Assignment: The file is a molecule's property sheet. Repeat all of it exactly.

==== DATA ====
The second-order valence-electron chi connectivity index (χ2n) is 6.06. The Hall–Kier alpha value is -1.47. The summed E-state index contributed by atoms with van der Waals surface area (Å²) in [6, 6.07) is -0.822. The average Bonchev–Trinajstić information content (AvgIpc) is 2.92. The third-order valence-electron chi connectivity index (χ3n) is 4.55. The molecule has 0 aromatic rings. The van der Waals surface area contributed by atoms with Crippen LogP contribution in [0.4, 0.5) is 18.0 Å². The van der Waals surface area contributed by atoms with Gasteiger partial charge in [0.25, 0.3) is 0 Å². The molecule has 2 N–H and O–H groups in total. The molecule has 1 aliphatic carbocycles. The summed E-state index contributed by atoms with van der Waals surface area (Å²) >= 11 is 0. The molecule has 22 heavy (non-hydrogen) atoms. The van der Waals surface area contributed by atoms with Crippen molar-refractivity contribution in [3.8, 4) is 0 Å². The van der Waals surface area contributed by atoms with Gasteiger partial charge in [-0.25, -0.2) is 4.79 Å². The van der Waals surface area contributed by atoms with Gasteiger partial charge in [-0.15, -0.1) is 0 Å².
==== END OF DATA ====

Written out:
The second-order valence-electron chi connectivity index (χ2n) is 6.06. The Hall–Kier alpha value is -1.47. The summed E-state index contributed by atoms with van der Waals surface area (Å²) in [6, 6.07) is -0.822. The average Bonchev–Trinajstić information content (AvgIpc) is 2.92. The third-order valence-electron chi connectivity index (χ3n) is 4.55. The molecule has 0 aromatic rings. The van der Waals surface area contributed by atoms with Crippen LogP contribution in [0.4, 0.5) is 18.0 Å². The van der Waals surface area contributed by atoms with Gasteiger partial charge in [0.25, 0.3) is 0 Å². The molecule has 2 N–H and O–H groups in total. The molecule has 1 aliphatic carbocycles. The summed E-state index contributed by atoms with van der Waals surface area (Å²) >= 11 is 0. The molecule has 22 heavy (non-hydrogen) atoms. The van der Waals surface area contributed by atoms with Crippen molar-refractivity contribution in [3.8, 4) is 0 Å². The van der Waals surface area contributed by atoms with Gasteiger partial charge in [-0.25, -0.2) is 4.79 Å². The van der Waals surface area contributed by atoms with Gasteiger partial charge in [-0.15, -0.1) is 0 Å².